Canada’s path to net zero leads to economic growth and prosperity
Like other nations, the challenges in the Canadian supply chain for goods and materials are mounting. Coupled with trade bottlenecks across the globe, Canada has been slower to recover during a period of increased consumer demand for goods.
At the time of publication, the ongoing COVID-19 outbreaks and public health measures requiring renewed restrictions and continued operational changes, point to a sustained period of economic slowdown going into the end of 2021.
Mining and metals path to net zero
In this edition, we share insights from the Canadian mining and metals sector, and how miners look to meet global net-zero commitments throughout all phases of mining operations. Our natural resources article entitled ‘Path to net zero – how mining companies are setting targets to reduce emissions’ focuses on how mining companies have strengthened corporate sustainability goals in recent months amid intensifying pressure to act on climate change initiatives needed for the low-carbon society.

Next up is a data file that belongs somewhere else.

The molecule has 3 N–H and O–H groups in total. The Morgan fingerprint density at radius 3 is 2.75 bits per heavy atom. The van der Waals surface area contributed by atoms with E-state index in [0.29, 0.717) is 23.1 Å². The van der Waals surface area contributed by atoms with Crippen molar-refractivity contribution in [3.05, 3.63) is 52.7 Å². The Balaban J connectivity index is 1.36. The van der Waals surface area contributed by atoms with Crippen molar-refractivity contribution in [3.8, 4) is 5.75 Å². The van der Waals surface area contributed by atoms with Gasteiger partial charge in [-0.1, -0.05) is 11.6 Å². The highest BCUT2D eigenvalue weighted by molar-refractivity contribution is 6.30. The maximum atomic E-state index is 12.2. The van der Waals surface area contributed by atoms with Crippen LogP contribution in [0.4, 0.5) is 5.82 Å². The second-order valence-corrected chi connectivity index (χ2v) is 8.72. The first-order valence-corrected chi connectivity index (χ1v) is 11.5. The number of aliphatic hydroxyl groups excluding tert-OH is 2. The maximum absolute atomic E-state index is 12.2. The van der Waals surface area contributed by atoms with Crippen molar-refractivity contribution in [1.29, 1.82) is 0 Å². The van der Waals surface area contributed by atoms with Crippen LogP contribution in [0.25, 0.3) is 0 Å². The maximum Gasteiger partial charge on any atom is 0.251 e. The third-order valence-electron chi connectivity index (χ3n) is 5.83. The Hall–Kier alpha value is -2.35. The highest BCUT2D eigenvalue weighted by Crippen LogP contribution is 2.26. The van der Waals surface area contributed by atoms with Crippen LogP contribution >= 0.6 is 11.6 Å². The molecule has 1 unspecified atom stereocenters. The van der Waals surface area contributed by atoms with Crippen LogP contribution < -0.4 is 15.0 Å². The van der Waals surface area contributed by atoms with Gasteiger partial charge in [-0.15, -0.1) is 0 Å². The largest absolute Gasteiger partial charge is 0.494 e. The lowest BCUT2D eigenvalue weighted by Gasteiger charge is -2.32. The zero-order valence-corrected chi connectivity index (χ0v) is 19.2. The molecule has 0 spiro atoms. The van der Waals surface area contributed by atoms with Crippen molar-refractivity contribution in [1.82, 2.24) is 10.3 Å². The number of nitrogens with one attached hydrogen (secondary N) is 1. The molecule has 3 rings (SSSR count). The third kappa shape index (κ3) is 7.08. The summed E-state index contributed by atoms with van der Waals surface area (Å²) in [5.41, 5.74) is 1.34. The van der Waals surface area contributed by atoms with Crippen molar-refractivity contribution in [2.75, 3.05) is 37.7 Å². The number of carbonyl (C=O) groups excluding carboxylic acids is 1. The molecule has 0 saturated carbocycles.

Canadian provinces overview
British Columbia (BC): Due to strong vaccination rates and the quick implementation of the province’s vaccine passport, BC’s current forecasts are predicting an increase in revenues of $6.2bn compared to Budget 2021 and a year-end deficit of $4.8bn, which is roughly half of what it was originally budgeted ($9.7bn) for the 2021-2022 fiscal year.
Alberta: The energy sector has demonstrated a commitment to achieving net-zero carbon with recent announcements of significant investment into major projects in Alberta’s industrial heartland. Yet, it is important to note that Alberta, home to the nation's oil and gas sector, takes climate change seriously due to the province’s methane reduction targets, as well as its ahead-of- schedule phase out of coal-fired electricity.
Ontario: The COVID Delta variant’s impact on international supply chains has slowed the anticipated recovery of the Ontario economy in the near term. However, the lagged re-opening meant that the Ontario economy will outperform the national economy in the third quarter and the province will enter the fourth quarter with renewed business confidence and a push to achieve forecasted five percent growth year-over-year.
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